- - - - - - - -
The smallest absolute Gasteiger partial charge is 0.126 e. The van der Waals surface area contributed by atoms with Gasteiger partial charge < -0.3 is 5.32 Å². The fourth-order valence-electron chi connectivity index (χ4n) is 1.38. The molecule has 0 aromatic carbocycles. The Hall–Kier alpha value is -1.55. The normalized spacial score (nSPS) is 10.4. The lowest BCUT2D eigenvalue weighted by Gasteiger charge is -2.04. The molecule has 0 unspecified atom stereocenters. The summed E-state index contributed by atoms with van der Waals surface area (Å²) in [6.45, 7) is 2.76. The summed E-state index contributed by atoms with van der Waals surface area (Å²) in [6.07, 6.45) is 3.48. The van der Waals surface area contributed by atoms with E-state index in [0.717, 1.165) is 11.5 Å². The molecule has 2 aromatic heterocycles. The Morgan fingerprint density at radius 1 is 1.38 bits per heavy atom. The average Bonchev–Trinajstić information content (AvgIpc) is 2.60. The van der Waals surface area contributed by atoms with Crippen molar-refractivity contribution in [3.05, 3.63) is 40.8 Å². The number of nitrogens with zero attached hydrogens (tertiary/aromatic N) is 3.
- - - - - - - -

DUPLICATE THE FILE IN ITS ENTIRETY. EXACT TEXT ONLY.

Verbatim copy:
The smallest absolute Gasteiger partial charge is 0.126 e. The van der Waals surface area contributed by atoms with Gasteiger partial charge < -0.3 is 5.32 Å². The fourth-order valence-electron chi connectivity index (χ4n) is 1.38. The molecule has 0 aromatic carbocycles. The Hall–Kier alpha value is -1.55. The normalized spacial score (nSPS) is 10.4. The lowest BCUT2D eigenvalue weighted by Gasteiger charge is -2.04. The molecule has 0 unspecified atom stereocenters. The summed E-state index contributed by atoms with van der Waals surface area (Å²) in [6.45, 7) is 2.76. The summed E-state index contributed by atoms with van der Waals surface area (Å²) in [6.07, 6.45) is 3.48. The van der Waals surface area contributed by atoms with E-state index in [0.717, 1.165) is 11.5 Å². The molecule has 2 aromatic heterocycles. The Morgan fingerprint density at radius 1 is 1.38 bits per heavy atom. The average Bonchev–Trinajstić information content (AvgIpc) is 2.60. The van der Waals surface area contributed by atoms with Crippen molar-refractivity contribution in [3.05, 3.63) is 40.8 Å². The number of nitrogens with zero attached hydrogens (tertiary/aromatic N) is 3.